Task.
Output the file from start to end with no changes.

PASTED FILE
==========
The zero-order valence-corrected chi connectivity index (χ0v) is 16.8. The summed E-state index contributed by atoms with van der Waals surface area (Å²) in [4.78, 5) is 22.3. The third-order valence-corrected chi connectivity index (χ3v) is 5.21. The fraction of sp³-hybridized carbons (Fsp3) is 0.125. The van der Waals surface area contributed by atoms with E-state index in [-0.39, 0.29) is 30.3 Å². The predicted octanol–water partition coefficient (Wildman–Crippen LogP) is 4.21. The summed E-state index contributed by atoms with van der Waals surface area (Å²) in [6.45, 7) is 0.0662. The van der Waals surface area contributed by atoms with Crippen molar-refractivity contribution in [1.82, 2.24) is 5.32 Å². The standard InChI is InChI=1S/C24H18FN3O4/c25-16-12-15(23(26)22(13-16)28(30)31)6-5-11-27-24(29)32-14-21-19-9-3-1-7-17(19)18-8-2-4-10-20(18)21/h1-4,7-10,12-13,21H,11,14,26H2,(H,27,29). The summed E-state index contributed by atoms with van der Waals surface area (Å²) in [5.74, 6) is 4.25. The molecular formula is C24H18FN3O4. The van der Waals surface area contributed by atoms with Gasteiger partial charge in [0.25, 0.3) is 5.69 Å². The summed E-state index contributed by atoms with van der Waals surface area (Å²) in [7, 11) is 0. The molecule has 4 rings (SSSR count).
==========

The zero-order valence-corrected chi connectivity index (χ0v) is 16.8. The summed E-state index contributed by atoms with van der Waals surface area (Å²) in [4.78, 5) is 22.3. The third-order valence-corrected chi connectivity index (χ3v) is 5.21. The fraction of sp³-hybridized carbons (Fsp3) is 0.125. The van der Waals surface area contributed by atoms with E-state index in [-0.39, 0.29) is 30.3 Å². The predicted octanol–water partition coefficient (Wildman–Crippen LogP) is 4.21. The summed E-state index contributed by atoms with van der Waals surface area (Å²) in [6.45, 7) is 0.0662. The van der Waals surface area contributed by atoms with Crippen molar-refractivity contribution in [1.82, 2.24) is 5.32 Å². The standard InChI is InChI=1S/C24H18FN3O4/c25-16-12-15(23(26)22(13-16)28(30)31)6-5-11-27-24(29)32-14-21-19-9-3-1-7-17(19)18-8-2-4-10-20(18)21/h1-4,7-10,12-13,21H,11,14,26H2,(H,27,29). The summed E-state index contributed by atoms with van der Waals surface area (Å²) in [5.74, 6) is 4.25. The molecular formula is C24H18FN3O4. The van der Waals surface area contributed by atoms with Gasteiger partial charge in [0.25, 0.3) is 5.69 Å². The summed E-state index contributed by atoms with van der Waals surface area (Å²) in [7, 11) is 0. The molecule has 4 rings (SSSR count).